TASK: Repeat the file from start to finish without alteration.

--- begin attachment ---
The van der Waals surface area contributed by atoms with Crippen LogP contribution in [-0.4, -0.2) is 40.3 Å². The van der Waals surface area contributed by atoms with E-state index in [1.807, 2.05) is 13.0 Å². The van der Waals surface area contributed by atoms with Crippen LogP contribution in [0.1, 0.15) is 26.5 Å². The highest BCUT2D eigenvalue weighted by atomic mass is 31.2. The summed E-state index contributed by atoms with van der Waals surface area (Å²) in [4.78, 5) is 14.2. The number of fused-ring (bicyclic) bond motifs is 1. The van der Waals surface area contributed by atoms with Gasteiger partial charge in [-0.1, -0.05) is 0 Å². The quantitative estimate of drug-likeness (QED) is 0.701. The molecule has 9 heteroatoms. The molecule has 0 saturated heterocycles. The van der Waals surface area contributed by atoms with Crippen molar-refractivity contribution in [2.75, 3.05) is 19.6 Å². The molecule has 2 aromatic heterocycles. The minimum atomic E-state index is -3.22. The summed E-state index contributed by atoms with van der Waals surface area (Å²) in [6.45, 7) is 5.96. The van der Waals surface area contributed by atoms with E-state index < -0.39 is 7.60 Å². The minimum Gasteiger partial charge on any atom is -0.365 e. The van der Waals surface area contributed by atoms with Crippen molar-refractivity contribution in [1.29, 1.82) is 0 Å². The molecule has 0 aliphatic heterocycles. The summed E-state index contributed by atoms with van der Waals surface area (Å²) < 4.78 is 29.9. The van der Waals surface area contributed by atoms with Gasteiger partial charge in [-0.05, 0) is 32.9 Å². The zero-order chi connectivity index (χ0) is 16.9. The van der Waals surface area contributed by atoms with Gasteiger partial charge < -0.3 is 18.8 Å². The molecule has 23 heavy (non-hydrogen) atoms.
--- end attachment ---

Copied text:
The van der Waals surface area contributed by atoms with Crippen LogP contribution in [-0.4, -0.2) is 40.3 Å². The van der Waals surface area contributed by atoms with E-state index in [1.807, 2.05) is 13.0 Å². The van der Waals surface area contributed by atoms with Crippen LogP contribution in [0.1, 0.15) is 26.5 Å². The highest BCUT2D eigenvalue weighted by atomic mass is 31.2. The summed E-state index contributed by atoms with van der Waals surface area (Å²) in [4.78, 5) is 14.2. The number of fused-ring (bicyclic) bond motifs is 1. The van der Waals surface area contributed by atoms with Gasteiger partial charge in [-0.1, -0.05) is 0 Å². The quantitative estimate of drug-likeness (QED) is 0.701. The molecule has 9 heteroatoms. The molecule has 0 saturated heterocycles. The van der Waals surface area contributed by atoms with Crippen molar-refractivity contribution in [2.75, 3.05) is 19.6 Å². The molecule has 2 aromatic heterocycles. The minimum atomic E-state index is -3.22. The summed E-state index contributed by atoms with van der Waals surface area (Å²) in [6.45, 7) is 5.96. The van der Waals surface area contributed by atoms with E-state index < -0.39 is 7.60 Å². The minimum Gasteiger partial charge on any atom is -0.365 e. The van der Waals surface area contributed by atoms with Crippen molar-refractivity contribution in [1.29, 1.82) is 0 Å². The molecule has 0 aliphatic heterocycles. The summed E-state index contributed by atoms with van der Waals surface area (Å²) < 4.78 is 29.9. The van der Waals surface area contributed by atoms with Gasteiger partial charge in [-0.05, 0) is 32.9 Å². The zero-order chi connectivity index (χ0) is 16.9. The van der Waals surface area contributed by atoms with Gasteiger partial charge < -0.3 is 18.8 Å². The molecule has 23 heavy (non-hydrogen) atoms.